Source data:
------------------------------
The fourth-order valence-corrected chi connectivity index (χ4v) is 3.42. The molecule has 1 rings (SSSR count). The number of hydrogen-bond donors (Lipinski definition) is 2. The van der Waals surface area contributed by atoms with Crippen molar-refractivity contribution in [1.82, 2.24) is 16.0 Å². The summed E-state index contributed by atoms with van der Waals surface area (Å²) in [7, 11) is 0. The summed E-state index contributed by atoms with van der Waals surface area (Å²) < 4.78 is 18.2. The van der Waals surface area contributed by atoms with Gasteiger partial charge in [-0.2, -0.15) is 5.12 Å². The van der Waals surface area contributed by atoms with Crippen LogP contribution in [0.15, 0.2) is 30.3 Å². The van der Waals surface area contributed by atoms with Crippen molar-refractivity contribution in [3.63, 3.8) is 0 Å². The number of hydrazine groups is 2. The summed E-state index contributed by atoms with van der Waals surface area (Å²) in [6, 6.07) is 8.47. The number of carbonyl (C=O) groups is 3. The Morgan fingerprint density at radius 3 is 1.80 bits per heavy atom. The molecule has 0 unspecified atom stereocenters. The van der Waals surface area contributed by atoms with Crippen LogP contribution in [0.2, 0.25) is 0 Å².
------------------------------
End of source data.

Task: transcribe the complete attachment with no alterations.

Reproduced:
The fourth-order valence-corrected chi connectivity index (χ4v) is 3.42. The molecule has 1 rings (SSSR count). The number of hydrogen-bond donors (Lipinski definition) is 2. The van der Waals surface area contributed by atoms with Crippen molar-refractivity contribution in [1.82, 2.24) is 16.0 Å². The summed E-state index contributed by atoms with van der Waals surface area (Å²) in [7, 11) is 0. The summed E-state index contributed by atoms with van der Waals surface area (Å²) < 4.78 is 18.2. The van der Waals surface area contributed by atoms with Gasteiger partial charge in [-0.2, -0.15) is 5.12 Å². The van der Waals surface area contributed by atoms with Crippen LogP contribution in [0.15, 0.2) is 30.3 Å². The van der Waals surface area contributed by atoms with Crippen molar-refractivity contribution in [3.63, 3.8) is 0 Å². The number of hydrazine groups is 2. The summed E-state index contributed by atoms with van der Waals surface area (Å²) in [6, 6.07) is 8.47. The number of carbonyl (C=O) groups is 3. The Morgan fingerprint density at radius 3 is 1.80 bits per heavy atom. The molecule has 0 unspecified atom stereocenters. The van der Waals surface area contributed by atoms with Crippen LogP contribution in [0.2, 0.25) is 0 Å².